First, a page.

The unique element of Communities First is that they seek to mobilize church groups in their community development work.  It is the building of friendships between the churches and Embrace and ultimately the church and the community that is often the most difficult task in the work we do.  Through the past few posts, we have examined all the reasons people of faith stay disconnected from the needs of those in the margins (Why don’t more Christians respond to the needs of those on the margins?,Are You A Contemplative Activist?,Contemplating the Contemplative Path: Learning to Clap in Amazement ).

However, this week I experienced a breakthrough.  For almost a year we have had a volunteer, named Don, coming from a suburban church.  He came first to “help” and has become a true “friend” to many in our community.  His church has helped us at holidays and offered financial support but has not moved from “supporter” to friend.  On Thursday, Don shared his desire to help lead his congregation into relationship with the community.  Because Don has himself experienced friendships at the margins, I know that he will be able to communicate this approach to his congregation and we are excited to see how God uses Don in this role.

We are also seeing the maturing of a friendship with our friends from Salisbury Presbyterian Church.  As I shared in my post “Jesus brought Sweet Potatoes”, Salisbury felt strongly that they were called to help us address the need for food in our Hillside Court community.  Yesterday, two volunteers (Kappie and Rob) brought their church van into the city, a 30 minute commute, in order to take my friends from Hillside to the nearest food pantry which is more than five miles away.  We had twenty seven people show up to go to the food pantry.  Without their 15 passenger van, we would have been in big trouble!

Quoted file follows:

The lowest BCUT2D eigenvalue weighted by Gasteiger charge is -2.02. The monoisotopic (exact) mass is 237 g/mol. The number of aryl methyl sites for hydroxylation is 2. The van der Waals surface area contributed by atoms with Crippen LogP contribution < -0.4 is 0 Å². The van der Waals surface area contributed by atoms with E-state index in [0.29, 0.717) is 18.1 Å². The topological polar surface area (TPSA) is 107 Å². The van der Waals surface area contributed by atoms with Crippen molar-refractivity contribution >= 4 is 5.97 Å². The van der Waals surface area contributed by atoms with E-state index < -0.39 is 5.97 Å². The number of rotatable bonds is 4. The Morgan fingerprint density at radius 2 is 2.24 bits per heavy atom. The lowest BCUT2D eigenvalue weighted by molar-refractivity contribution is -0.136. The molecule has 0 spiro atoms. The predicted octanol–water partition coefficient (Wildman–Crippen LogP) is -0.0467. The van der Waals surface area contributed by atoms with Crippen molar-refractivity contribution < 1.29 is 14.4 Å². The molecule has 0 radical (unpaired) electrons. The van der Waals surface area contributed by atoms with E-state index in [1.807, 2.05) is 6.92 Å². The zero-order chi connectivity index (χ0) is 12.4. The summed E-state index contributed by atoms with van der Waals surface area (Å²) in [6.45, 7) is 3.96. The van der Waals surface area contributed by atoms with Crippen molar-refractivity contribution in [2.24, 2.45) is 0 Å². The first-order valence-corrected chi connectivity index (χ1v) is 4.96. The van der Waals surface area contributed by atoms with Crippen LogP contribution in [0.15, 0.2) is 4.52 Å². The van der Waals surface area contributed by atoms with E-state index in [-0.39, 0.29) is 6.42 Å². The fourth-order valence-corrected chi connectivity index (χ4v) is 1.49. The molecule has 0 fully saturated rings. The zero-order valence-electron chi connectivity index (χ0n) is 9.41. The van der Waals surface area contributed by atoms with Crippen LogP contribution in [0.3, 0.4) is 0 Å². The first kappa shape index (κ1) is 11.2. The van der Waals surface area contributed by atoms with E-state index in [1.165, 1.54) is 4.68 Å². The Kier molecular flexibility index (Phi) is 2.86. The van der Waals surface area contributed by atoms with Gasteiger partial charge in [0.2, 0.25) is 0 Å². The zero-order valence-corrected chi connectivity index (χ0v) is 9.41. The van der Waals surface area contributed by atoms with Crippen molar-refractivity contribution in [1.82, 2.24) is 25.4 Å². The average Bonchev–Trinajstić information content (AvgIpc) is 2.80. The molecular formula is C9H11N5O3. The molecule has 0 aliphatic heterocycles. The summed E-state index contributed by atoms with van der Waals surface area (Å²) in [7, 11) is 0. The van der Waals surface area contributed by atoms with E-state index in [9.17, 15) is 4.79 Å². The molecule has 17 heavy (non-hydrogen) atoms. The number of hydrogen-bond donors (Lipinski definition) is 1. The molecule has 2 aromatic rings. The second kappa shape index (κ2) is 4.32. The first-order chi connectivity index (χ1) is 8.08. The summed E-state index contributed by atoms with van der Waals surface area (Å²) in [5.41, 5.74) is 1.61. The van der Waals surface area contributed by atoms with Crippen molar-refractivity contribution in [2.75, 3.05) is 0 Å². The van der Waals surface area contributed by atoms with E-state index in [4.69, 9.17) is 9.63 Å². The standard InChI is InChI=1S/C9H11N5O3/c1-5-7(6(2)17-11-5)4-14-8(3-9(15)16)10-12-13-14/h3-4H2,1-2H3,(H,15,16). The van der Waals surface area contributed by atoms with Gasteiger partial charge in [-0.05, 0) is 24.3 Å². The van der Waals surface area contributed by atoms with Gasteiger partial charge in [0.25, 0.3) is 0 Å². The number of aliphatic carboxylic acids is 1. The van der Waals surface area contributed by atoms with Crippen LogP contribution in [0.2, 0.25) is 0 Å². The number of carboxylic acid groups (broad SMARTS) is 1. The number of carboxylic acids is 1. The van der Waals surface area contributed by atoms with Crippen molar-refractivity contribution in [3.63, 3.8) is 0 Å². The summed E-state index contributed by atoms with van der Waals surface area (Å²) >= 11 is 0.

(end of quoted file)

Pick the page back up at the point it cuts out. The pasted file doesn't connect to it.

While the need for food is great, the greater need is for relationships.  My hope is that through this charitable act, my new friends Rob and Kappie from Salisbury will make some new friends in Hillside.  My prayer is that they will remember Al, Antionette, Mrs. Murphy, Louis, Tammy, Mildred, and the rest of their passengers in their prayers in the coming weeks.  I pray they will learn their stories and feel called into the story God is unfolding as we walk together over the coming months and years.